On Saturday July 22nd at the reasonably early hour of 6:00am, nineteen of us set off from the greater Vancouver area in four vehicles with exactly nineteen seats. We regrouped at the only Tim Horton’s in Hope where we were joined by two more, bringing our group size to an even twenty: Birgit Rogalla, Vincent Hanlon, Genevieve Savard, Genevieve’s friend Kimberly, Andrew Wilson, Aaron Yeung, Mirko Moeller, Liz Lund, Lianne McRadu, Ross Campbell, Jason Chi, Lucy Buchanan-Parker, Alberto Contreras Sanz, Alex Sylvester, Brandon Everell, Richard Shaw, Amy Prangnell, Tobias Huxol, Julian Schmidt, Julian’s friend Fabian, and myself. Breakfast sandwich needs satisfied, five cars with various combinations of people headed toward the trailhead by way of the Tulameen FSR.
Birgit’s Beast continued up the 4wd spur road with the rest of us following on foot for around three flat kilometers. We regrouped again at the trailhead and then started up the 5km, mostly forested trail to the meadows, crossing one short scree section where we met an equally large deer scouting party.
When we arrived at the meadows, there were some clouds. And Illal Meadows was in those clouds. It had been raining on and off driving up, but the growing blue patches combined with Mountain Forecast calling for partially cloudy skies had us optimistic that the weather would be an improvement on the forecast for the Alcoholic Traverse, our original plan. Or maybe it was just me, since, still in the pack-extra-light mindset of the the Alcoholic Traverse plan, I brought a poncho instead of my rain jacket.
We set up tents out of the wind in the southeast corner of the meadows. Not to be deterred by some clouds that would surely soon blow over, Fabian, Tobias, Brandon, Jason, Alex, and I started across the pathless meadows to Illal Mountain, a.k.a the highest point of Illal Meadows, which we had glimpsed briefly through the clouds. At the top, the clouds parted to reveal a small rainbow in the valley and then closed back in again. That being about it for scenic vistas, we returned to camp to find the rest of the group had gone up to Illal Mountain to view the clouds from that particular angle as well. When they rejoined us, it was starting to drizzle, and Ross told us a chemistry joke. Several times. This was maybe a Type 2 joke. Having run out of jokes, we went to nap off the rain until dinner.
Following dinner, we sang from soggy songbooks and our singing was harmonious enough to attract a deer! We are collectively Snow White. At some point, Birgit and Vincent had fashioned a very respectable bear hang between probably the two tallest trees in the meadow but as we added twenty people’s food, the line began sagging within bear reach. Birgit and Vincent each took a wet tree and climbed up to maneuver the rope around higher branches which, combined with some expert water bottle/stick tossing by Mirko and supervision/moral support from the rest of us, resulted in a bear hang at least higher than the tallest bear.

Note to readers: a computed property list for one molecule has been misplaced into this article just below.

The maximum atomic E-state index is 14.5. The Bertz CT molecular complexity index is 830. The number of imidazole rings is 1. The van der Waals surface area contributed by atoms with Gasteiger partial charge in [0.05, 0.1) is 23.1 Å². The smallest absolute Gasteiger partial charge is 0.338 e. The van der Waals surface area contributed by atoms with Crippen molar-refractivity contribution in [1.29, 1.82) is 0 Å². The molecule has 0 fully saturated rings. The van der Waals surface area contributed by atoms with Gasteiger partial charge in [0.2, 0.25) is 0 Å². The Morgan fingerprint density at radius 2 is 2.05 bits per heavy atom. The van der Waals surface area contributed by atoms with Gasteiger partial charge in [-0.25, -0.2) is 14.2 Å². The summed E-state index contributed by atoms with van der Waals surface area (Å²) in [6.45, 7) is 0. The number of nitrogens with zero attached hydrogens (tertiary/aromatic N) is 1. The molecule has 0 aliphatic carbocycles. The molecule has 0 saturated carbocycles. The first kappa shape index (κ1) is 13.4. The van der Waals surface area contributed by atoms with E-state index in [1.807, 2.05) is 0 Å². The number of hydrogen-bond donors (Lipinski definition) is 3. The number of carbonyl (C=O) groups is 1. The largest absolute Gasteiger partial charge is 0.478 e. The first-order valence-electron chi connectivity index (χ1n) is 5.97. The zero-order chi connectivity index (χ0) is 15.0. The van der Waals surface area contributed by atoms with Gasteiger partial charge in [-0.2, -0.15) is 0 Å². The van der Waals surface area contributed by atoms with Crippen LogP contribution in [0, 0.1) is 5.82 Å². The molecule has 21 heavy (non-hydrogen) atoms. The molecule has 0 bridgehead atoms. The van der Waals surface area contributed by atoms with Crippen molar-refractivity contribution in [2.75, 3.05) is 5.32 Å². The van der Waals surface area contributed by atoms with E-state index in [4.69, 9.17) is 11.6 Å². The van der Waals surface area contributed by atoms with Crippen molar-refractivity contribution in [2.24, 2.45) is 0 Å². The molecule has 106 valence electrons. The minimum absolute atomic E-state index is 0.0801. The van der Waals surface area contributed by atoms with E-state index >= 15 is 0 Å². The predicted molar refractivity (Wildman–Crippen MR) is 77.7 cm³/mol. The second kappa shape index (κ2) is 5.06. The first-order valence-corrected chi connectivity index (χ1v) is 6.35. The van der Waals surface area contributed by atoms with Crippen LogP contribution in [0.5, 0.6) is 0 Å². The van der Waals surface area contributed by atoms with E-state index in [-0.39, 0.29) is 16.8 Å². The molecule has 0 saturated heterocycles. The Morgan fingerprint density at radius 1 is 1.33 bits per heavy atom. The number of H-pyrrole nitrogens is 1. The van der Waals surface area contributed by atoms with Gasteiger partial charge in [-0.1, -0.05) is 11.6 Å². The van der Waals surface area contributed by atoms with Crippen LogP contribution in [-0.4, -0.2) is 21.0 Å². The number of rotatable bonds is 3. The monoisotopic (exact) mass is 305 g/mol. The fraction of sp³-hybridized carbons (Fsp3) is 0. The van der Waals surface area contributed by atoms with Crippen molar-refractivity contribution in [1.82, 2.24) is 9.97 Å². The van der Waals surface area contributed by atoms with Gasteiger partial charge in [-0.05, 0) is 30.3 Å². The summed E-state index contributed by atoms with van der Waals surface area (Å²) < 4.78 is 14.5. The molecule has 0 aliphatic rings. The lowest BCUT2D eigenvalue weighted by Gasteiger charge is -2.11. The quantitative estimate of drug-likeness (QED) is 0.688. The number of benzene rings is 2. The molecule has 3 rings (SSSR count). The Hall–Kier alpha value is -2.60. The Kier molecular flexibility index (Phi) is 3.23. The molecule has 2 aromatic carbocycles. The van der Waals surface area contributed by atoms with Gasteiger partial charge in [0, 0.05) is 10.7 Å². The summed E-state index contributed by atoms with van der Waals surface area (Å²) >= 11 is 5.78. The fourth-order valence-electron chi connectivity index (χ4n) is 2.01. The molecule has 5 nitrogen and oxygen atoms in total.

On Sunday morning, with the clouds showing no signs of blowing over, we made plans to tackle Jim Kelly Peak and/or Coquihalla Mountain in two groups. Birgit, Vincent, Julian, Fabian, Mirko, Andrew, and Lianne set off right after breakfast for Jim Kelly, and met the rest of us on their way down in the col between Jim Kelly and Coquihalla as we started up a while later. They continued on to summit Coquihalla. The path up Jim Kelly was followable, if loose and windy in a few places, and we were rewarded at the top with a spectacular view of more clouds. Tobias and Brandon turned around immediately to catch up with the Coquihalla group. We snacked out of the wind at the peak and then made our way down, where we started bagging waterbodies for the Centennial Skinny Dipping Challenge.
With minimal hesitation, Ross, Richard, Genevieve dunked in a beautiful tarn in the col, complete with stony beach. Genevieve even left her toque on. Ross and Richard managed two additional tiny tarns, barely submerging their shoulders, amongst other body parts.
Bolstered by their bravery and increasing sunshine, Lucy, Alberto, Alex, and I joined Richard and Ross for a dip in the lovely silty bottomed tarn nearer to camp followed by a dash through the heather to the larger, less lovely adjacent tarn. After we warmed up with sleeping bags and tea, a second group consisting Lianne, Liz, Mirko, Ross, Birgit, Genevieve, Julian, and Fabian, repeated the dip-run-dip combo. Whether or not they spotted any deer, I hope the scouting party at least got to use their long lenses for a nice view of our bums.
After lunch and some final exploration of the meadows we packed up and hiked down into the sunshine that had been teasing us from the valley all weekend. Of course on the drive home, the views of Coquihalla Mountain from the Coquihalla Highway were perfectly cloud free.